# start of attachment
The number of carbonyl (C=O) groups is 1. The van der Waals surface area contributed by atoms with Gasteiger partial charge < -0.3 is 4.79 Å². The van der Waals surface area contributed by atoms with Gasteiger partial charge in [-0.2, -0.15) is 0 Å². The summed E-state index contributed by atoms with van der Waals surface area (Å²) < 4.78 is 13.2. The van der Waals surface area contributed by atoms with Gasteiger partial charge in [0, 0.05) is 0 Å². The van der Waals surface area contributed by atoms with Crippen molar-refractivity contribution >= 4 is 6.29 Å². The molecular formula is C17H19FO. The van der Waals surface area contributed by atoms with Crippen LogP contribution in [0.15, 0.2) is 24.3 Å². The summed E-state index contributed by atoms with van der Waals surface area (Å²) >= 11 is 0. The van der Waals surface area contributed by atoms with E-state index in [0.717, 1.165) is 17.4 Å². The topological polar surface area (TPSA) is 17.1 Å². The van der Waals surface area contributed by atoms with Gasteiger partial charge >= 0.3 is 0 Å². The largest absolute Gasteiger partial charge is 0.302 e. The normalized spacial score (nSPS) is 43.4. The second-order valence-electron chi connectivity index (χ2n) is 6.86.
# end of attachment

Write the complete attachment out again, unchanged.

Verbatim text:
The number of carbonyl (C=O) groups is 1. The van der Waals surface area contributed by atoms with Gasteiger partial charge < -0.3 is 4.79 Å². The van der Waals surface area contributed by atoms with Gasteiger partial charge in [-0.2, -0.15) is 0 Å². The summed E-state index contributed by atoms with van der Waals surface area (Å²) < 4.78 is 13.2. The van der Waals surface area contributed by atoms with Gasteiger partial charge in [0, 0.05) is 0 Å². The van der Waals surface area contributed by atoms with Crippen molar-refractivity contribution >= 4 is 6.29 Å². The molecular formula is C17H19FO. The van der Waals surface area contributed by atoms with Crippen LogP contribution in [0.15, 0.2) is 24.3 Å². The summed E-state index contributed by atoms with van der Waals surface area (Å²) >= 11 is 0. The van der Waals surface area contributed by atoms with E-state index in [0.717, 1.165) is 17.4 Å². The topological polar surface area (TPSA) is 17.1 Å². The van der Waals surface area contributed by atoms with Gasteiger partial charge >= 0.3 is 0 Å². The largest absolute Gasteiger partial charge is 0.302 e. The normalized spacial score (nSPS) is 43.4. The second-order valence-electron chi connectivity index (χ2n) is 6.86.